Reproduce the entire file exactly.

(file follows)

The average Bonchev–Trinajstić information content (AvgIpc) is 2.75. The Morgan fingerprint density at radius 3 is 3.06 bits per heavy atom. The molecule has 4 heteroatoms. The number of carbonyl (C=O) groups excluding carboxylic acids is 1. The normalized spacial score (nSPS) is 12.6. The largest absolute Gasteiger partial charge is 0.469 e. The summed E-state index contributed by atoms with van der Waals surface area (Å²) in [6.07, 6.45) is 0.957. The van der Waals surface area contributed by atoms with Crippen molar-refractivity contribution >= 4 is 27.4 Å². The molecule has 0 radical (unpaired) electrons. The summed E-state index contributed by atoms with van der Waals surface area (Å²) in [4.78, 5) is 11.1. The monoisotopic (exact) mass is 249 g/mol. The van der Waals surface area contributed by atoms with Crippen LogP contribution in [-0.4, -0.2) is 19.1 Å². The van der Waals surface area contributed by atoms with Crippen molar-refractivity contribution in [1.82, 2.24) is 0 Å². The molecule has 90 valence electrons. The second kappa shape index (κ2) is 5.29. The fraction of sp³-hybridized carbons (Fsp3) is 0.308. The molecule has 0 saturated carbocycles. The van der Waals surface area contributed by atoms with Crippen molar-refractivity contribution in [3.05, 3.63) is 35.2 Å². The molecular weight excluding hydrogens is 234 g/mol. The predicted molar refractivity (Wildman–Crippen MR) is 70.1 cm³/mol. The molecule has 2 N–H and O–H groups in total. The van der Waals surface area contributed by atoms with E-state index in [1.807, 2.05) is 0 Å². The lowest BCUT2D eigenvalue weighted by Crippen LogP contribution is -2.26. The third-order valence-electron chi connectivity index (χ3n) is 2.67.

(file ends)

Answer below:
The average Bonchev–Trinajstić information content (AvgIpc) is 2.75. The Morgan fingerprint density at radius 3 is 3.06 bits per heavy atom. The molecule has 4 heteroatoms. The number of carbonyl (C=O) groups excluding carboxylic acids is 1. The normalized spacial score (nSPS) is 12.6. The largest absolute Gasteiger partial charge is 0.469 e. The summed E-state index contributed by atoms with van der Waals surface area (Å²) in [6.07, 6.45) is 0.957. The van der Waals surface area contributed by atoms with Crippen molar-refractivity contribution >= 4 is 27.4 Å². The molecule has 0 radical (unpaired) electrons. The summed E-state index contributed by atoms with van der Waals surface area (Å²) in [4.78, 5) is 11.1. The monoisotopic (exact) mass is 249 g/mol. The van der Waals surface area contributed by atoms with Crippen LogP contribution in [-0.4, -0.2) is 19.1 Å². The van der Waals surface area contributed by atoms with Crippen molar-refractivity contribution in [1.82, 2.24) is 0 Å². The molecule has 90 valence electrons. The second kappa shape index (κ2) is 5.29. The fraction of sp³-hybridized carbons (Fsp3) is 0.308. The molecule has 0 saturated carbocycles. The van der Waals surface area contributed by atoms with Crippen molar-refractivity contribution in [3.05, 3.63) is 35.2 Å². The molecular weight excluding hydrogens is 234 g/mol. The predicted molar refractivity (Wildman–Crippen MR) is 70.1 cm³/mol. The molecule has 2 N–H and O–H groups in total. The van der Waals surface area contributed by atoms with E-state index in [1.807, 2.05) is 0 Å². The lowest BCUT2D eigenvalue weighted by Crippen LogP contribution is -2.26. The third-order valence-electron chi connectivity index (χ3n) is 2.67.